Camera access 24/7: Most parents believe that sexting and inappropriate pictures only happens when kids get to be teenagers. However, on school buses and playgrounds some kids have cell phones and will ask girls to take pictures of themselves in the bathroom or boys will be trying to get pictures under girls’ skirts or dresses with their device. Most of the young teens I have worked with who are coming in after parents learned they are sexting or sending inappropriate pictures have never had a conversation with an adult about that issue. In each situation the parent(s) said “Well, I didn’t think I had to tell her/him not to do that” or “they should have known better.” This leads to huge conflicts and hurt feelings on both sides. If we don’t tell them it is not appropriate and all of their friends seem to think it is normal, why do we think they will know it is wrong? I recommend that parents have discussions with any child who will be independently using a cell phone or device that connects to the internet about appropriate sites; regularly check their history online; and have a technology curfew. The curfew means no phones or devices in the bedrooms after a certain time, usually close to bedtime. For obvious reasons, this is the most common time these types of activities are occurring. (It might be a good idea to implement a technology curfew even in parents’ bedrooms. Think of the increase in communication with your spouse or partner if the phones and iPads were not in the bedroom. Just a thought.)

Perpetrators have ready access to our kids: My daughter is 10 years old and last year during a winter storm I took her to my office since school was closed for the day. She was playing Minecraft online with her cousin and suddenly gasped and said, “I can’t believe he said that to me.” Evidently, when you play Minecraft and have the chat feature turned on, other people online can chat with you. Someone had asked her, “Do you want to have sex?” She was literally 2 feet from me at the time! My niece was totally not surprised and her statement back to my daughter was, “Oh yeah, if you don’t turn off chat they do that all the time.” She was not at all shocked or surprised. I didn’t even know there was a chat feature in Minecraft! Other apps and video games have similar features, such as Xbox online games. Some kids I worked with in the past had gotten in trouble with their parents after gifts started arriving in the mail that were not appropriate and parents’ learned they had given out their address to people they were talking to while playing video games online. If your child is going to have access to these games and apps, you need to be prepared to have a discussion with them about safety, not sharing personal information, and when to seek you out if someone approaches them about inappropriate things such as sex or meeting in person somewhere. It would not be a bad idea to occasionally hang out in the room they are playing in and listen to some of the conversations they are having to make sure they are safe.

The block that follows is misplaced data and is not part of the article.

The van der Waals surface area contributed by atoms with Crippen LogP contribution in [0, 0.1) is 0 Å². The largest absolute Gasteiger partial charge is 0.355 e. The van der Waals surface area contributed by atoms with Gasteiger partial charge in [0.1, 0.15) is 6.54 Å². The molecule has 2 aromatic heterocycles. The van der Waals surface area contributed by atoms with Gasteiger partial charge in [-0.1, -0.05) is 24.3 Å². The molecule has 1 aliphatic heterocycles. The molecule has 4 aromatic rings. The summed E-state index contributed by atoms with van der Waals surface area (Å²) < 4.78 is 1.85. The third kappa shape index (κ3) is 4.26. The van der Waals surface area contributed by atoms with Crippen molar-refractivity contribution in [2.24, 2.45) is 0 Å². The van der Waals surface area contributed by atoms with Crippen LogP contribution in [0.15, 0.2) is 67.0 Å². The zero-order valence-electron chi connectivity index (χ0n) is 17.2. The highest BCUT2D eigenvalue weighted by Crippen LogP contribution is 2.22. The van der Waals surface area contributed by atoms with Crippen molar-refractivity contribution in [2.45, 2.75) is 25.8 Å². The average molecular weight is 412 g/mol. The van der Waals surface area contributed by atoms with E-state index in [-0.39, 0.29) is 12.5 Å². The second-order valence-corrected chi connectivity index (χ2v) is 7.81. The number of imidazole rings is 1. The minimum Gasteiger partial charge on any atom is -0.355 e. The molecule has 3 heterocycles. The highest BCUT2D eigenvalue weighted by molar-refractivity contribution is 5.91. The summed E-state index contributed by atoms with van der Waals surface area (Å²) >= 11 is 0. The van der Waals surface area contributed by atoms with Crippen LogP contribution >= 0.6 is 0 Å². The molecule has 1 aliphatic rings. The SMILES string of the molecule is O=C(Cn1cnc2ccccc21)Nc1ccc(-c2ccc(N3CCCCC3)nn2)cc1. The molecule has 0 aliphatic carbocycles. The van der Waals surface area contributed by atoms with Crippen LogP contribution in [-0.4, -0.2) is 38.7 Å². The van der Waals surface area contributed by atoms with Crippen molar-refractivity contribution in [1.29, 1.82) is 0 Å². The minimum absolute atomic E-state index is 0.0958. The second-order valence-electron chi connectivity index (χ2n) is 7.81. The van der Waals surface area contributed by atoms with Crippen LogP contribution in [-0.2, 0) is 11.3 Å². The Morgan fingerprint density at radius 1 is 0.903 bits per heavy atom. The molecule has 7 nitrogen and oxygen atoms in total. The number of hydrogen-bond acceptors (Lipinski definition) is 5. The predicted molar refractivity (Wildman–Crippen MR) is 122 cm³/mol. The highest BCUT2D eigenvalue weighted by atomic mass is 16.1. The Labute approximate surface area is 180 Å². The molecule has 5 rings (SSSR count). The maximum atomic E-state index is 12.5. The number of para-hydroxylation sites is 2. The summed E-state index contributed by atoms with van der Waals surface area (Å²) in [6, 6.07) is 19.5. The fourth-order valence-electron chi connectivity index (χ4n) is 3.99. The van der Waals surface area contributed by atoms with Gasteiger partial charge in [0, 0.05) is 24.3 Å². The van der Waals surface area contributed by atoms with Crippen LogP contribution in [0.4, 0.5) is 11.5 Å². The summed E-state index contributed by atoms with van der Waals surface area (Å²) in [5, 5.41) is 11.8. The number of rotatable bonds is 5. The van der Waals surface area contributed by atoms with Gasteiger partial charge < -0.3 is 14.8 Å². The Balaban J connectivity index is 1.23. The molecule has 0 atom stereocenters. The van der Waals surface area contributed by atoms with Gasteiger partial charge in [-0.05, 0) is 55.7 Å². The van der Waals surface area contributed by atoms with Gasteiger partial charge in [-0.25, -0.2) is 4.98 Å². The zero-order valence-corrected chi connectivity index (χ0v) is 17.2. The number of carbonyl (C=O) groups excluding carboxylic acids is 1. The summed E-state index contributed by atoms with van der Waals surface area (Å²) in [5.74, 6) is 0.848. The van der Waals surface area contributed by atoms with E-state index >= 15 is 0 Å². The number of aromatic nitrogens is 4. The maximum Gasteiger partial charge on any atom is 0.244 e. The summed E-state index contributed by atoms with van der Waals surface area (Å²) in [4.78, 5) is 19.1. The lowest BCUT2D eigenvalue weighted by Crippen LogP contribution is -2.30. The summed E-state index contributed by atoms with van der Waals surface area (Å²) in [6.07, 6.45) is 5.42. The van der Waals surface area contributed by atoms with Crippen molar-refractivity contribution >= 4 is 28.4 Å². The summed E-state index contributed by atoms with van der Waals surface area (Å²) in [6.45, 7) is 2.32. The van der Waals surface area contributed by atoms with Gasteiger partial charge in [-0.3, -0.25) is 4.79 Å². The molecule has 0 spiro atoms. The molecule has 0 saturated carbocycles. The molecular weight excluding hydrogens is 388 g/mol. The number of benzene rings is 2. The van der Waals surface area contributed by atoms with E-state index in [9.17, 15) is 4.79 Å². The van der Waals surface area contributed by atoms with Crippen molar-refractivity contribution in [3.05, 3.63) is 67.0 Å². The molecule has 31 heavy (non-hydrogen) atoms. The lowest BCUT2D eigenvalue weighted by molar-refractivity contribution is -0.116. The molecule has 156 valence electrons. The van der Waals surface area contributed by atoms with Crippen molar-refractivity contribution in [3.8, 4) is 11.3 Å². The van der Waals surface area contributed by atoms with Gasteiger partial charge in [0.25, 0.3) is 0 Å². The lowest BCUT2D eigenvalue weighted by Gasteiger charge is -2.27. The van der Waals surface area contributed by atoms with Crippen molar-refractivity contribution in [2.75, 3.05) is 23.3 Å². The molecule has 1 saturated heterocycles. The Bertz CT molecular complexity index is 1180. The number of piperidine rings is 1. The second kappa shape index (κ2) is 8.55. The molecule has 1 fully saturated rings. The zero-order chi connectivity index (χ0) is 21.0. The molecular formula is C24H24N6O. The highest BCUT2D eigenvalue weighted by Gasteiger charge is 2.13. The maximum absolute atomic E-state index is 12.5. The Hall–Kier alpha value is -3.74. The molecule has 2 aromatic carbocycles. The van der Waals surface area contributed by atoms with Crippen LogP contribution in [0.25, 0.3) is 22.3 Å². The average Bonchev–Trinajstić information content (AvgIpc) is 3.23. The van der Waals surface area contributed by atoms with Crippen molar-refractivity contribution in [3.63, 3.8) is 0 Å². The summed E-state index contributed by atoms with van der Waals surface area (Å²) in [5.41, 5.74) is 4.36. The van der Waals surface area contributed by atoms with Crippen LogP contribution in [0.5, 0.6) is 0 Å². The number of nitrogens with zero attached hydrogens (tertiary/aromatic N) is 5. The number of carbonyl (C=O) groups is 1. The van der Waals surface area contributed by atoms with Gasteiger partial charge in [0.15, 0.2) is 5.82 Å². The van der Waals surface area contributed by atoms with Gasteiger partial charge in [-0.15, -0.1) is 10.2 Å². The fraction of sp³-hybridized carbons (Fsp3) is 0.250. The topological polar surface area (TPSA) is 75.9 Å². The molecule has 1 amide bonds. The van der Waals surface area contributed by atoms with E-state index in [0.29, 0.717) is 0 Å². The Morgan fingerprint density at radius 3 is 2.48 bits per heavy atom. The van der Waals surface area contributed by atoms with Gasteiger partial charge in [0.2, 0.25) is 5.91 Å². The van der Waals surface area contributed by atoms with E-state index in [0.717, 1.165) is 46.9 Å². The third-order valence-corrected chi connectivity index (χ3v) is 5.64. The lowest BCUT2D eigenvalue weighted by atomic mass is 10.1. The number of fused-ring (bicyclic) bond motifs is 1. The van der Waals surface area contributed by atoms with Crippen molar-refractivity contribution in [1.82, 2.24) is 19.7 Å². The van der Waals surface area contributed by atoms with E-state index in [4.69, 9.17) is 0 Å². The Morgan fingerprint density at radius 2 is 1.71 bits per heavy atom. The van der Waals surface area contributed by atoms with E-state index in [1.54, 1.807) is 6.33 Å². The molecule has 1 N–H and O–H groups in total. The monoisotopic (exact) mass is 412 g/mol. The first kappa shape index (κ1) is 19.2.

Dangerous websites: Some of the websites that teens locally find funny or interesting are treasure troves for sexual perpetrators. Kids go online to look at sexual pictures and content and a lot of them see it as funny or gross rather than inappropriate. I have worked with young teen girls who met people on these websites pretending to be teen boys and asking for inappropriate pictures. This escalates into threats against the girl’s family if they don’t continue the behaviors and follow the offenders directions, only to get into serious trouble with their parents when it is discovered. When the parents have gone to the police to try to press charges on the perpetrator in those instances, they have been told there is no guarantee the girl will not also be charged with distribution of porn so none of the families have moved forward with prosecution because of that. This is emboldening the offenders to reach out even more because there are rarely consequences for them.

In short, technology is advancing quickly and is very useful and make parts of our lives much easier. However, it can also be a dangerous tool in the hands of the wrong people. To protect your kids, you need to be aware of the dangers and prepared to have open conversations with your children about internet safety on a regular basis. There are some programs in the area that go to schools or churches to teach kids about internet safety, such as the Morgan Nick Foundation. Check with your school counselor or google internet safety for kids to find programs to use with your child or just so you can learn the information and then educate your children yourself.

I hope this information is helpful and starts some meaningful discussions in your family that will open communication and keep everyone safely connected to one another at home and online. Please feel free to contact us about an appointment if you learn your child has been involved in some of these activities or even if you just aren’t sure about how to approach the subject with your kids and need some pointers.

By Paula Coleman, LCSW – Pinnacle Counseling NWA
Mental Health and Relationship Counselor

Bipolar Disorder in Teens Frequently Misdiagnosed

Teens with disruptive or aggressive behaviors are increasingly diagnosed with bipolar disorder and prescribed psychotropic medications. These young people, according to recent Minneapolis Star Tribune article, are frequently misdiagnosed. Medication seems like an easy answer to a complex set of behavior problems. But the easy solution is not always the best. The root cause of the behaviors needs to be understood and addressed. Aggressive outbursts could be driven by trauma, stress, or other environmental factors.

If trauma is the root of the problem for some children, psychiatrists say, they would be better served by therapy and identifying what’s wrong in their lives, rather than with powerful medications.

“Most of the time there is something that has happened in a child’s life, something that got them stuck developmentally,” said Sue Sexton, a St. Paul psychologist who treats kids with stress-related disorders. If Troubled Kids Aren’t Bipolar, What is Troubling Them?

Lessons learned from resistance to change